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McKinney School of Law professor puts piracy question to Indiana judges

Participants in Graduate Program for judges
Participants in Graduate Program for judges View print-quality image


July 10, 2012

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What would you do if a pirate were to appear as a piracy defendant in your courtroom?

That was the question IUPUI professor George E. Edwards put to his class of 30 Indiana state court judges during a mock trial exercise held as part of the 2012 Indiana Graduate Program for Judges.

The judges played the roles of prosecutors, defense counsel, witnesses and judges in the mock hearing format of a piracy law course taught by Edwards, a professor in the Robert H. McKinney School of Law on the Indiana University-Purdue University Indianapolis campus.

The mock case involved two young Somali citizens who were charged with engaging in piracy of an Indiana ship named Hoosier Hosiery that was attacked while it was sailing off the coast of Somalia, East Africa. The hearing focused on whether an Indiana state court could conduct a trial involving the alleged pirates, Somali twins who claimed to be juveniles.

The participants argued points of international human rights law, U.S. constitutional law and Indiana criminal law and procedures, in a scenario designed to demonstrate how international law affects Indiana law and practice.

“It is not every day that an Indiana judge faces the possibility of conducting a trail involving alleged pirates charged with nefarious activity on the high seas, halfway around the globe. The hypothetical fact pattern proved interesting and challenging,” Edwards said.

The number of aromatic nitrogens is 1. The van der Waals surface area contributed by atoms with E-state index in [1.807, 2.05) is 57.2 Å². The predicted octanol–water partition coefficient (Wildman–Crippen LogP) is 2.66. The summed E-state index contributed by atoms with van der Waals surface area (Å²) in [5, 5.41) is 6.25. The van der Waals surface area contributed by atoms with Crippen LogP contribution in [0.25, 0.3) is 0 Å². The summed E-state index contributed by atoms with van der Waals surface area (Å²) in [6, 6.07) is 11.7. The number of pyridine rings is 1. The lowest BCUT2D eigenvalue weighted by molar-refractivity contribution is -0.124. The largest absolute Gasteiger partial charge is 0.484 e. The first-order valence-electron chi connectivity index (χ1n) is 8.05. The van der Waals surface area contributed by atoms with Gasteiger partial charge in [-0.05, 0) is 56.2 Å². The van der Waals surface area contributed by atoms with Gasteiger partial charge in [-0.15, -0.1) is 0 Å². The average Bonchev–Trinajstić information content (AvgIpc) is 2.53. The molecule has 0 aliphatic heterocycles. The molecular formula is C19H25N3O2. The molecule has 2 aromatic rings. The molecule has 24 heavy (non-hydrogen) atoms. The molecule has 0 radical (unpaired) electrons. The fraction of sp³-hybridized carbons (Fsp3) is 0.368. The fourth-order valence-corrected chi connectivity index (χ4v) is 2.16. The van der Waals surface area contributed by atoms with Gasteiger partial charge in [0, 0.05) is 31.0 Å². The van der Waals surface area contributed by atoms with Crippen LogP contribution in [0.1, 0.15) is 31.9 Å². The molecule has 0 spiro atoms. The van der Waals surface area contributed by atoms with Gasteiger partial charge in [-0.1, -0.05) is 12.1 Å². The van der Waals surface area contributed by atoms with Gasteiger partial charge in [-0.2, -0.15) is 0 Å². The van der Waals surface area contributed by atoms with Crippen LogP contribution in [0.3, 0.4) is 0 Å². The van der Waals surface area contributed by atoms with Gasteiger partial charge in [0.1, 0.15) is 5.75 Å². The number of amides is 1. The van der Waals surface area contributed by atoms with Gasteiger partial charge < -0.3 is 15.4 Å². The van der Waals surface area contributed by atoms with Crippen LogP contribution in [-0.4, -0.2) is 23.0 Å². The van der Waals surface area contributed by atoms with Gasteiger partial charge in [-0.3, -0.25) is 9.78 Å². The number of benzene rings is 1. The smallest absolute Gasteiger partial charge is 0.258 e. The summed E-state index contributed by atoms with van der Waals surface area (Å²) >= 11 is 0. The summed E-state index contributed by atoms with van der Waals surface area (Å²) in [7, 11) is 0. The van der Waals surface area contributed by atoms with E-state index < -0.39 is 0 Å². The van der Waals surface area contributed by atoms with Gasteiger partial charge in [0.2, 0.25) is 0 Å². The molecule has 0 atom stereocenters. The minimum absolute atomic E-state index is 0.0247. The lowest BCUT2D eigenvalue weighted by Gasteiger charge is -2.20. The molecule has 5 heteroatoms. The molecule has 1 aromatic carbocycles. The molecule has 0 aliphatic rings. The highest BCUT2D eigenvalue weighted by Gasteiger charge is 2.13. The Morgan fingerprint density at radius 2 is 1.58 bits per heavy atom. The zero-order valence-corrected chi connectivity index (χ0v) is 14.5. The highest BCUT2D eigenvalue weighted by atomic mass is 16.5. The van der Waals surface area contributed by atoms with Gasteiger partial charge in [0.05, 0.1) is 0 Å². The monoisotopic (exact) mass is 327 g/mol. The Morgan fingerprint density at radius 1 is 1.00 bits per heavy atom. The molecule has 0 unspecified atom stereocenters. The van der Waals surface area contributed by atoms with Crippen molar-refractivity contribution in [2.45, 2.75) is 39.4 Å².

“I believe that judges appreciate having the opportunity to play the role of advocates in the courtroom,” Edwards said of his choice not to use the standard lecture format. “It is instructive for judges to be reminded of what it is like to be a prosecutor, or defense lawyer, or even a witness ... things they cannot do once they become judges.”

Edwards founded the IU McKinney School’s Program in International Human Rights Law in 1997. Since then he has been the program’s faculty director.

The 2012 Indiana Graduate Program for Judges, a series of courses taught by professors and judges from the United States and overseas, took place in early June in Nashville, Ind. The Indiana Judicial Center, the staff agency of the Judicial Conference of Indiana, sponsors the Graduate Program for Judges. Each class of judges that participates in the program takes courses spread over two consecutive summers. Edwards has served as a Judicial Center professor several times in the past decade.



Topics of instruction in the Graduate Program for Judges have included civil liberties, national security, race discrimination, the role of judges in modern society and immigration law. In addition to piracy law, courses for the 2012 program included Scottish law, taught by a member of the High Court of Scotland, and a presentation by UCLA School of Law graduate Merhawi Keflezighi, a sports agent for 2004 Olympic silver medalist in the marathon Meb Keflezighi.